Justin: We do a lot of shows at holiday resorts, and after the show, we go out and do meet and greets, and the kids are just endlessly saying, “You’re my favourite!” They probably say that to everybody, and they might have just seen you that night, but all of a sudden they realise that what you see on TV you can see live. I love that emotional rollercoaster we take those kids on, I always play to that child-like audience. The reaction we get when you throw the last person over the top rope in a rumble or getting the pin for the win, seeing kids jump to their feet, I can’t explain the feeling you get inside, it’s wonderful.


Nathan: I can’t point to anything else in the world that’s that form of entertainment. It ticks so many boxes, and to me as a kid, that’s why I was so interested. This was drama, I fell in love with it because of things like The Undertaker leading the Ministry of Darkness and sacrificing people, I thought that was fascinating. But at the same time, I get to see people have fights, but doing things that I might have seen in a Batman cartoon. It was everything I loved about sport, bodybuilding, everything.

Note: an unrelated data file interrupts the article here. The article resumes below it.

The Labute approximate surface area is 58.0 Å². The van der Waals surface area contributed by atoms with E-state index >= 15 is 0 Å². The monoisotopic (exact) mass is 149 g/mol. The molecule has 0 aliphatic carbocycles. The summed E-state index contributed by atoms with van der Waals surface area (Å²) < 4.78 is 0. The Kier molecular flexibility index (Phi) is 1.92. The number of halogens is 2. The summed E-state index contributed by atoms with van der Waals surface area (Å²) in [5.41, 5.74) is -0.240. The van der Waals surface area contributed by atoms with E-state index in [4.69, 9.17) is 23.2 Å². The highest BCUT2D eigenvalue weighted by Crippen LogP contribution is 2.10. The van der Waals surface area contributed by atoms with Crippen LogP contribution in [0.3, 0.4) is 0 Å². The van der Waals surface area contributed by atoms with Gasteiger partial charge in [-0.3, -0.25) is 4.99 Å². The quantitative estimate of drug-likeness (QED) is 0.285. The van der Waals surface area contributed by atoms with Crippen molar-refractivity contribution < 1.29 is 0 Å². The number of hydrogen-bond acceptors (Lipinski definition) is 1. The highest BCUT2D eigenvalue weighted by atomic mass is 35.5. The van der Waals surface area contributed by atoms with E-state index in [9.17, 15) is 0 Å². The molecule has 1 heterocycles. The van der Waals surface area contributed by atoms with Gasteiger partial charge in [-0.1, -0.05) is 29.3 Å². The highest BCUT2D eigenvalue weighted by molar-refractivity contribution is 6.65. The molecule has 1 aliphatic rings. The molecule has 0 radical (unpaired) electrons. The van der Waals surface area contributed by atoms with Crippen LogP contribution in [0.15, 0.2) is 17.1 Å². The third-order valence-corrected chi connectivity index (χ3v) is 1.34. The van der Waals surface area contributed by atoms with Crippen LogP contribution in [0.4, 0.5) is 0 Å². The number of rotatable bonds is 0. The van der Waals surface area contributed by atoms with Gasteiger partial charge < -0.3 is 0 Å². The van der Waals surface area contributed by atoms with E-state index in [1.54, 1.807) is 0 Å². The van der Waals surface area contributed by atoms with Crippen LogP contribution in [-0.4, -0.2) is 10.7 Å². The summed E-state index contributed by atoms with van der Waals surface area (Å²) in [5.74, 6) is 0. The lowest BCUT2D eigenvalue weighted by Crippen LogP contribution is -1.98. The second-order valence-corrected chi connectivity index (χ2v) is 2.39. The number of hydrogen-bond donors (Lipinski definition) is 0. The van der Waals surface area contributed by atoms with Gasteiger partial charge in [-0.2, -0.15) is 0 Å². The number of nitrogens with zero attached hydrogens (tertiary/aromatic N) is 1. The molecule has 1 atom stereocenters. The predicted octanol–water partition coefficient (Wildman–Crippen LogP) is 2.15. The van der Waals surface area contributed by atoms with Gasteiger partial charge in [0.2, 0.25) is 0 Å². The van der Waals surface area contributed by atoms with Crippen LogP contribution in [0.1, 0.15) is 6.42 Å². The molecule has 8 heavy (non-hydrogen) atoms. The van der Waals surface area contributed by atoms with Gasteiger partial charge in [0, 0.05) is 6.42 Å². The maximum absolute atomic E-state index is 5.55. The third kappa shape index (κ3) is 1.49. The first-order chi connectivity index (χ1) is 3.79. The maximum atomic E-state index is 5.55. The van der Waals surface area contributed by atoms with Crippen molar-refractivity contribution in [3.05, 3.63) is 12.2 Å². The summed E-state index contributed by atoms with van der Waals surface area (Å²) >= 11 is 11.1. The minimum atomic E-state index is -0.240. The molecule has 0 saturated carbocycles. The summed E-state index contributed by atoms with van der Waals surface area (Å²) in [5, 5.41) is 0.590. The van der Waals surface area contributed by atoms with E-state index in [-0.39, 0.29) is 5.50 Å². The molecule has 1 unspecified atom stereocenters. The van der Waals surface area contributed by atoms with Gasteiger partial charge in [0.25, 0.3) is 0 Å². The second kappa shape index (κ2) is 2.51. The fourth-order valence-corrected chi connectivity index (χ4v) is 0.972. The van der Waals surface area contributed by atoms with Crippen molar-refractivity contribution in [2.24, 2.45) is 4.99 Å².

There’s nothing on this planet that can come close to it, it’s its own unique form of entertainment. That alone is why people attach to it so much, whether they’re annoyed with it or they’re in love with it, they’ll always come back because of their unconditional love for something so unique. As Justin said, when we do things at campsites and we get those reactions from kids, when I’m on the opposite side of that positive reaction laid on the floor as the bad guy, it’s amazing. To me, it’s like an artist being able to look back and watch everybody appreciate their artwork. It’s such a remarkable feeling I can’t really express.



You can catch Nathan and Justin on the WOS Live Tour in 2019

Follow Nathan Cruz on Twitter @Nathan_Cruz90

Follow Justin Sysum on Twitter @JustinSysum

Follow me on Twitter @HairyWrestling